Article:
Quebec Conservative Party says child drag shows should not take place in public libraries
Quebec Conservative Party says child drag shows should not take place in public libraries

Conservative Party of Quebec leader Eric Duhaime has come out against drag queen story hours in public libraries – saying taxpayers should not be funding these events.

As reported by Le Soleil, Duhaime’s comments come amid the Quebec National Assembly unanimously adopting a motion from the left-wing Quebec Solidaire (QS) party denouncing opposition to child drag shows.

“Drag queens should not, under any circumstances, face violent insults, intolerance and hatred for their participation in children’s storytelling,” said the motion adopted by the province’s legislature.

When asked about the motion in a press conference last week, Duhaime, who is openly gay, said public funds should not go towards such events.

“I really appreciate drag queens. But it’s up to the parent to decide if they want Grandma or a drag queen to read a story to their child. It’s not up to the state. (The state) should be neutral,” said Duhaime

“When we’re in a library, in a school, we’re talking about a public place,”  he added.

Duhaime says the controversy surrounding the events comes amid left-wingers importing “a reality from the United States” into Quebec. “We have to stop imposing our virtue.”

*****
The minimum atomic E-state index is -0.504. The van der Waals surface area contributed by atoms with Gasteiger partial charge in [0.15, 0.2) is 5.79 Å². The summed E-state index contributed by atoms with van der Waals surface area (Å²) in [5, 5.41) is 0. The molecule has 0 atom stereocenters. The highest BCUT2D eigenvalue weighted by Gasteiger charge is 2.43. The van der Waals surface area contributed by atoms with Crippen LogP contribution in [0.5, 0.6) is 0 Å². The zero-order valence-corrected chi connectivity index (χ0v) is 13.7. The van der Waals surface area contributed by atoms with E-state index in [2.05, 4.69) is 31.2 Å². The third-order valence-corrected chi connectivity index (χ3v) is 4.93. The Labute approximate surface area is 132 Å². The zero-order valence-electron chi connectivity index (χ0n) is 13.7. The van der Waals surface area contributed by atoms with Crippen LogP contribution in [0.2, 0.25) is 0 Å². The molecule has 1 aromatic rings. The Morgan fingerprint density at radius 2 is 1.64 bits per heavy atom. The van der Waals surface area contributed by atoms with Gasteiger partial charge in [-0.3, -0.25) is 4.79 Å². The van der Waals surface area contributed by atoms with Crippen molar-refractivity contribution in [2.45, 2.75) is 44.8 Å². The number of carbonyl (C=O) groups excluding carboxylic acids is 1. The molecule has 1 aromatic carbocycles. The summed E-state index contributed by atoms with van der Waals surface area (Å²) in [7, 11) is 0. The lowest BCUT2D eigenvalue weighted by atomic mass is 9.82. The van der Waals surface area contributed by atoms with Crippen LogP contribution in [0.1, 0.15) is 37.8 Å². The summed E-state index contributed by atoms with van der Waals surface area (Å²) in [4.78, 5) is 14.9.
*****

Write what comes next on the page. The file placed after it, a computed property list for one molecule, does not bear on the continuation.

The Conservative leader does not, however, believe that drag queen story hours should be made illegal – saying people have the right to host and attend private events. He also says he does not have a problem with parents organizing and paying for a drag queen story hour in a library, as long as taxpayer resources are not being used.

Duhaime reiterated his sentiments on Twitter and criticized the labelling of parents opposed to drag queens reading gender ideology to children as “far right intolerants” by activists. He also plans to launch a petition tomorrow calling for the defunding of child drag events.

The pro-drag QS motion in the national assembly came after a planned story hour in a suburb of Montreal with prominent drag queen Barbada, who is the persona of school elementary school teacher Sebastien Potvin, faced protests.

According to Le Soleil, protestors blocked the entrance to the venue – resulting in organizers relocating the event. True North previously exclusively interviewed Potvin, who defended his story hours, claiming they are age appropriate.

Child drag shows have also been the subject of controversy and protest in the rest of Canada.

Earlier this year, Alberta Pastor Derek Reimer was arrested after protesting a drag queen story hour in a Calgary library. He currently faces numerous charges. Calgary City Council has since approved a bylaw that limits drag queen story hours protests, citing an increase in “transphobia and homophobia.”

Last week, the Ontario NDP held a press conference with several drag performers and other queer activists to announce a private members bill that aims to restrict protests against drag queen story times in order to “protect 2SLGBTQI communities.”

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